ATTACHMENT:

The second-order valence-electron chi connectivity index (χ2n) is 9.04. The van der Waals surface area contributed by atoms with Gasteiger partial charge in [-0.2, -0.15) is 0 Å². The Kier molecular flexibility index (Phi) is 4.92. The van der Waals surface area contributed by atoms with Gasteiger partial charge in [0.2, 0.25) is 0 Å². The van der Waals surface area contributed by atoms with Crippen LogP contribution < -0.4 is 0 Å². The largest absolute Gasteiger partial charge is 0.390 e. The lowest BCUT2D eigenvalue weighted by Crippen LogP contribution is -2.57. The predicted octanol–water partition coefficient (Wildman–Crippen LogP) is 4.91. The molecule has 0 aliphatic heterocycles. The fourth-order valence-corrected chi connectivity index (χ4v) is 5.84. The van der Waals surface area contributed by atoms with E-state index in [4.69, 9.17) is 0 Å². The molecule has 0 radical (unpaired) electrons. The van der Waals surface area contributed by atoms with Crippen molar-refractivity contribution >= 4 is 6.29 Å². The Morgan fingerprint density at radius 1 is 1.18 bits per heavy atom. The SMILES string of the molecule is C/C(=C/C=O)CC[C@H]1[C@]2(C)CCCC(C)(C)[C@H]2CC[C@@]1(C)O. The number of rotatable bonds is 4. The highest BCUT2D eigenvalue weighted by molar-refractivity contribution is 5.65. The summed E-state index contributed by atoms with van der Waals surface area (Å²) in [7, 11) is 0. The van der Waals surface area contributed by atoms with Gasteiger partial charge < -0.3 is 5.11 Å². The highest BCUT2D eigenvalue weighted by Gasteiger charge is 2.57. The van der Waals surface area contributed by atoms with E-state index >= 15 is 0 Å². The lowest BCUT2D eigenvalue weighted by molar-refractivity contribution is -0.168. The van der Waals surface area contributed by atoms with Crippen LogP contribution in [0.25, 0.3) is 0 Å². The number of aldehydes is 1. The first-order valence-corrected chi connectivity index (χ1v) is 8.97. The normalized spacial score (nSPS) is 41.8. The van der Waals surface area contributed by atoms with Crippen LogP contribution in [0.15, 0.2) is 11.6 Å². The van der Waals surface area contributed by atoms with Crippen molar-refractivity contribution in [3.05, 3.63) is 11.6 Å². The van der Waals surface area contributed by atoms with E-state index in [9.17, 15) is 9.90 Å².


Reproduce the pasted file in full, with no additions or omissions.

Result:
The second-order valence-electron chi connectivity index (χ2n) is 9.04. The van der Waals surface area contributed by atoms with Gasteiger partial charge in [-0.2, -0.15) is 0 Å². The Kier molecular flexibility index (Phi) is 4.92. The van der Waals surface area contributed by atoms with Gasteiger partial charge in [0.2, 0.25) is 0 Å². The van der Waals surface area contributed by atoms with Crippen LogP contribution < -0.4 is 0 Å². The largest absolute Gasteiger partial charge is 0.390 e. The lowest BCUT2D eigenvalue weighted by Crippen LogP contribution is -2.57. The predicted octanol–water partition coefficient (Wildman–Crippen LogP) is 4.91. The molecule has 0 aliphatic heterocycles. The fourth-order valence-corrected chi connectivity index (χ4v) is 5.84. The van der Waals surface area contributed by atoms with E-state index in [4.69, 9.17) is 0 Å². The molecule has 0 radical (unpaired) electrons. The van der Waals surface area contributed by atoms with Crippen molar-refractivity contribution >= 4 is 6.29 Å². The Morgan fingerprint density at radius 1 is 1.18 bits per heavy atom. The SMILES string of the molecule is C/C(=C/C=O)CC[C@H]1[C@]2(C)CCCC(C)(C)[C@H]2CC[C@@]1(C)O. The number of rotatable bonds is 4. The highest BCUT2D eigenvalue weighted by molar-refractivity contribution is 5.65. The summed E-state index contributed by atoms with van der Waals surface area (Å²) in [7, 11) is 0. The van der Waals surface area contributed by atoms with Gasteiger partial charge < -0.3 is 5.11 Å². The highest BCUT2D eigenvalue weighted by Gasteiger charge is 2.57. The van der Waals surface area contributed by atoms with E-state index >= 15 is 0 Å². The lowest BCUT2D eigenvalue weighted by molar-refractivity contribution is -0.168. The van der Waals surface area contributed by atoms with Crippen LogP contribution in [0.25, 0.3) is 0 Å². The number of aldehydes is 1. The first-order valence-corrected chi connectivity index (χ1v) is 8.97. The normalized spacial score (nSPS) is 41.8. The van der Waals surface area contributed by atoms with Crippen LogP contribution in [0.15, 0.2) is 11.6 Å². The van der Waals surface area contributed by atoms with Crippen molar-refractivity contribution in [3.05, 3.63) is 11.6 Å². The van der Waals surface area contributed by atoms with E-state index in [9.17, 15) is 9.90 Å².